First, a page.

The HERA storage ring (short for Hadron–Electron Ring Accelerator) operated from 1992 to 2007. It has a circumference of 6,336 m. It was DESY's largest ring accelerator and Germany's largest research instrument to date. Until 2007, HERA was the only storage ring facility in the world to enable collisions of electrons or positrons with protons for particle physics (experiments H1, ZEUS, HERMES and HERA-B) for studies of the inner structure of the proton.
The free-electron laser (FEL) FLASH (short for Free-Electron Laser in Hamburg) has been in operation since 2000. It has a length of 315 m. It is based on a test facility for superconducting accelerator technology built in 1997 for the TESLA project and has served as a user facility for experiments with the generated FEL radiation since 2005. FLASH provides ultrashort light pulses in the extreme ultraviolet and soft X-ray range for seven experimental stations and is also used as a test facility for the development of accelerator and FEL technologies.
DESY operates the 1.7 km superconducting linear accelerator of the European XFEL X-ray free-electron laser, an international research facility that delivers ultrashort light pulses in the high-energy X-ray range.
Since 2001, the DESY site in Zeuthen has been home to the photoinjector test facility PITZ, a linear accelerator used to study, optimise and prepare the electron sources for FLASH and (since 2015) for the European XFEL.
The building of the former DORIS storage ring now houses the SINBAD ("Short Innovative Bunches and Accelerators at DESY") accelerator complex with various infrastructures for accelerator R&D: the linear accelerator ARES for accelerator research with ultrashort electron pulses for medical purposes, the AXSIS facility for terahertz-driven acceleration to generate ultrashort X-ray pulses for materials science or medical imaging, and the high-power laser KALDERA for research into laser-driven plasma acceleration.
The LUX facility is also used for research into laser-driven plasma acceleration, the FLASHForward experiment at FLASH for electron-beam-driven plasma acceleration. The relativistic electron beam source REGAE generates ultrashort electron pulses for time-resolved diffraction experiments.
DESY provides extensive storage and computing capacity for research in all its divisions. As part of the Worldwide LHC Computing Grid (WLCG), DESY also operates a Tier-2 computer centre that offers computing and storage systems for the ATLAS, CMS and LHCb experiments at the Large Hadron Collider (LHC). In addition, the DESY grid infrastructure is used by other experiments such as Belle II or IceCube.
Research at DESY is organised into four divisions: Accelerators, Photon Science, Particle Physics and Astroparticle Physics.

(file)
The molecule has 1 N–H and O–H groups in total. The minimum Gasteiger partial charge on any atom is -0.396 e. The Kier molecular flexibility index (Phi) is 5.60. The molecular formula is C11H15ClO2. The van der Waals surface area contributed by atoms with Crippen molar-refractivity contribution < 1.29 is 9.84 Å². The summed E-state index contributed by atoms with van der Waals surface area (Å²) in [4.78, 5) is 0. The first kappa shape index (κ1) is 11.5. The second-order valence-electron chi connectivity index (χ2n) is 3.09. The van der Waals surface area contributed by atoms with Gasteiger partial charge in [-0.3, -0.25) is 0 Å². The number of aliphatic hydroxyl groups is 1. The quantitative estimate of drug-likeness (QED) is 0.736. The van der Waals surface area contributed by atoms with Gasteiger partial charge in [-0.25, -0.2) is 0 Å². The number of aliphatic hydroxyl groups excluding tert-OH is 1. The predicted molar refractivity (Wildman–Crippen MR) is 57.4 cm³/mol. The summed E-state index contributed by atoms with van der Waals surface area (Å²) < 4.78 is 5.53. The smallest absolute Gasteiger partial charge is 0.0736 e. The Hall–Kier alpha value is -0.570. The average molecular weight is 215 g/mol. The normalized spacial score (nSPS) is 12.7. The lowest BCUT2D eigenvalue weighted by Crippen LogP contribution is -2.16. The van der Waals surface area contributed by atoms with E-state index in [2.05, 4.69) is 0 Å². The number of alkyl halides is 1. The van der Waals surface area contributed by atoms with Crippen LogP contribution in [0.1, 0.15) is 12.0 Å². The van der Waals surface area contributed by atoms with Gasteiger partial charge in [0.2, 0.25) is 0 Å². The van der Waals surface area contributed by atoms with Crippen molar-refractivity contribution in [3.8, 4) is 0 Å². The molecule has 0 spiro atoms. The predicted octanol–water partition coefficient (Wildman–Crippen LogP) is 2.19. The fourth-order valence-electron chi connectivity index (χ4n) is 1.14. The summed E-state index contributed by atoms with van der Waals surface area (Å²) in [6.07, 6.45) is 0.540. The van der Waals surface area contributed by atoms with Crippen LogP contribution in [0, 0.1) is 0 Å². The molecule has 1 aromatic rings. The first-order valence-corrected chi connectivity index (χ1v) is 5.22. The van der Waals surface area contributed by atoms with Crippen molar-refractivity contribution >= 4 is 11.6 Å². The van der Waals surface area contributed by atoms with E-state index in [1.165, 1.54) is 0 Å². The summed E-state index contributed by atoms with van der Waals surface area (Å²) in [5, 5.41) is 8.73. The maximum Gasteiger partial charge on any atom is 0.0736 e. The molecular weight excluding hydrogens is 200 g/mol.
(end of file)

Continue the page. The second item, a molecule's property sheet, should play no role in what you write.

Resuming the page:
The Accelerator division develops fundamental technologies for the accelerator facilities that DESY and its partners use in their scientific mission. In addition to the operation and further development of existing facilities (PETRA IV and FLASH2020+ projects, expansion of the European XFEL), essential activities include research into new accelerator concepts, in particular plasma wakefield acceleration, and the improvement of superconducting radio frequency accelerator technology.
In the Photon Science division, photons are being used to study the structure, dynamics and function of matter. To this end, the division develops, builds and operates beamlines and experiments at the DESY light sources PETRA III and FLASH. Every year, more than 3,000 researchers – most of them from universities, but also from non-university research institutions and industry – from over 40 countries conduct experiments at the light sources and in the laboratories at DESY. The research spectrum ranges from basic research to applied research and industrial collaborations in physics, chemistry, biology, medicine, life sciences, earth sciences, materials research as well as the study of cultural heritage.
The Particle Physics division is involved in the large-scale experiments at the Large Hadron Collider (LHC) at CERN near Geneva. As part of the international collaborations that run the ATLAS and CMS experiments, DESY contributes to many developments at the LHC, from hardware design and data analysis to preparations for the planned upgrades. DESY also participates in the Belle II experiment at the electron–positron collider SuperKEKB at the research centre KEK in Tsukuba, Japan, as well as in developments for possible future electron–positron linear colliders. It is also active in theoretical particle physics.
The Astroparticle Physics division investigates high-energy processes in the universe. Detectors and telescopes are used to analyse neutrinos and gamma rays from space, which can provide information about cosmic phenomena: black holes, exploding stars and radiation bursts of extreme intensity. To this end, DESY is involved in the gamma telescopes MAGIC, H.E.S.S. and VERITAS as well as the Fermi Gamma-ray Space Telescope, and it contributes to the planned Cherenkov Telescope Array (CTA). It is the second largest partner in the IceCube observatory at the South Pole.
DESY was founded on 18 December 1959 in Hamburg. According to its statutes, DESY's mission is "the promotion of basic scientific research [...] in particular through the development, construction and operation of accelerators and their scientific use, in photon science and in the fields of particle and astroparticle physics, as well as through research and development work related thereto".